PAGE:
When teachers at Thomas Telford city technology college write materials for the school's money-spinning online publishing arm, they know there's something in it for them.
The Shropshire school pays them a small fee for their work, and although they have to give up the right to re-sell it to other publishers, no one seems to be complaining.
"We are not only getting paid for doing a bit of extra work, but we can also use the stuff we have written with the children in this school to the benefit of our own teaching," says head of maths David Berry.
He and five members of his team have created an online GCSE maths course, partly in their own time but using equipment provided by the school. The course is sold to other schools at pound;600 a time, with the profits going into a trust that is helping to finance educational initiatives such as a new city academy in Walsall. Mr Berry will not reveal how much money he has made from his contribution to this venture. But he stresses that teachers who choose to get involved in the school's publishing activities benefit professionally as well as financially.
"If you are writing online materials for children you will maybe never meet, it certainly challenges you and makes you think about your own teaching methods," he says.
The teachers who write these materials all understand the rules, he adds. They know that their work will go through a quality assurance process and that they will be paid only after it has been approved and they have agreed to transfer their copyright to the school. In other schools, the position on teachers' intellectual properly is less clear cut. Traditionally, teachers who have turned worksheets or lesson plans into textbooks have been able to strike deals with publishers and earn royalties from their work. Some have even managed to make personal fortunes. But the technical resources needed to develop software materials and their huge commercial potential mean that this laissez faire approach is probably on its way out.
The law says that if someone writes books, articles or other materials in the course of their employment, the copyright belongs to the employer, unless the contract of employment says otherwise. But for teachers, the pay and conditions document says nothing about intellectual property rights, and their position during "the course of their employment" is unclear. Are they hired just to teach or also to produce teaching and learning materials?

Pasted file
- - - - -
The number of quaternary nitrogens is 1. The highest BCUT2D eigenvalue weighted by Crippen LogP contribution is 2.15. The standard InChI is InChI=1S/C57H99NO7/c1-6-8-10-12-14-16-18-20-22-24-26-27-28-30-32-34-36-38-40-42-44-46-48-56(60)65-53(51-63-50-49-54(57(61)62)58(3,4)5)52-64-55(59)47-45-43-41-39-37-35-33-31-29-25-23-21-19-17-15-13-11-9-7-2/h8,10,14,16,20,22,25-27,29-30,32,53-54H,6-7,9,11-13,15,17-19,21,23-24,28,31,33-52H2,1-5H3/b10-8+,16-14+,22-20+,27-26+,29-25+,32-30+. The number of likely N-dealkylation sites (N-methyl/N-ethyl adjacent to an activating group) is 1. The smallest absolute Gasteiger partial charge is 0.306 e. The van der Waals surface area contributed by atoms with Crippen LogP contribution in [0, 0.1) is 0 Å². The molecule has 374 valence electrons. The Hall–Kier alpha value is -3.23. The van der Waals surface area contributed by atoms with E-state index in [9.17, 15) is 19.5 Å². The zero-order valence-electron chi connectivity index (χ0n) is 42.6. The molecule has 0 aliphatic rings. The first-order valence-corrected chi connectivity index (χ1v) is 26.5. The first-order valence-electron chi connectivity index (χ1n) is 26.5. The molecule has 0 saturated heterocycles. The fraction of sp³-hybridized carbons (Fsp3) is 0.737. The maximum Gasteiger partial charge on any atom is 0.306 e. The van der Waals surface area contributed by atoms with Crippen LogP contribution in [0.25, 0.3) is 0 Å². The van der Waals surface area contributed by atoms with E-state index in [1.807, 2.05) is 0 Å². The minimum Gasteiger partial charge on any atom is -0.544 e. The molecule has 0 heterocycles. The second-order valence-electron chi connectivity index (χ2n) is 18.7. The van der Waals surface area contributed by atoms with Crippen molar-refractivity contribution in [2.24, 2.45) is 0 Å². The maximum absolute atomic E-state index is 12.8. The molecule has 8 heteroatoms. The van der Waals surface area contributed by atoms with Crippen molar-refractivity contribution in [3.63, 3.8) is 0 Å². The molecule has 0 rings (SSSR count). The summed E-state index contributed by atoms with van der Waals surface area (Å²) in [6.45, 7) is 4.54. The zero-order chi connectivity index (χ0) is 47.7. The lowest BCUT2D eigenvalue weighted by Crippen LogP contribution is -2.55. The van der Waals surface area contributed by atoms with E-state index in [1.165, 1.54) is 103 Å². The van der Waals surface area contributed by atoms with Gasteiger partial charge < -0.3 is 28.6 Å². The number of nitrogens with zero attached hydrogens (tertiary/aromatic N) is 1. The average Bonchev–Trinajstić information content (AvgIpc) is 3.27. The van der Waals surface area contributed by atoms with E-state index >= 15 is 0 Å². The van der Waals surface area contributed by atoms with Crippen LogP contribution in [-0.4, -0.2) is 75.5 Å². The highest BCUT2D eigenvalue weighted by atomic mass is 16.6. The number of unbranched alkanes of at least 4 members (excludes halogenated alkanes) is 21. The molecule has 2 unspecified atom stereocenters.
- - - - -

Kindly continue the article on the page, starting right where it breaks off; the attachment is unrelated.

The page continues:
"The contract is an open-ended one in terms of work commitment," says Graham Clayton, solicitor for the National Union of Teachers. "Our advice to members is that if they wish to retain copyright over work that they produce, they should make it absolutely clear that they are doing it at home, that it's not part of any school work and that they are not using working time to produce it."
But as Mr Clayton points out, there is some overlap between work that is produced at home and at school. Even worksheets or software that are not specifically intended for use in a teacher's own school will draw on areas of knowledge and skills acquired at that school.
Alan Stevens, head of Sawtry community college in Cambridgeshire, is in no doubt that producing online materials is a contractual obligation for teachers.
"Teachers' traditional way of working was to create notes and worksheets and what we've asked them to do is transfer those ways of working online," he says.
Sawtry college has bucked the trend represented by schools such as Kingshurst city technology college in Birmingham and Thomas Telford, which has made millions from selling teaching materials. Instead, the community college has put coursework on a website which anyone can access free of charge.
"We may not gain financially, but we will gain in many other ways - in the general ethos of the school, in the reputation of the school and in the calibre of staff we may attract in the future," says Laranya Caslin, the school's website designer.
With no money changing hands, intellectual property rights are unlikely to become a bone of contention at Sawtry. But if a school takes a more commercial approach, it needs to ensure that the teachers who create software or other teaching materials know where they stand.
Dixons city technology college in Bradford did just that when it recently launched Interactive Learning, a company that produces education software and is a wholly owned subsidiary of the school. Dixons seconded a teacher to the company, making it clear in his contract that the school owns the intellectual property rights to the materials he produces. In the higher education sector, a working group on property rights has suggested that staff contracts should be changed so that lecturers joining a university or college automatically assign the copyright on any software or teaching packages they create to that institution.
A similar solution in schools would not go down well with teachers who supplement their income with royalties from textbooks or software products. But it would at least remove the uncertainty that currently surrounds the question of who has the right to profit from teachers' ideas and creativity.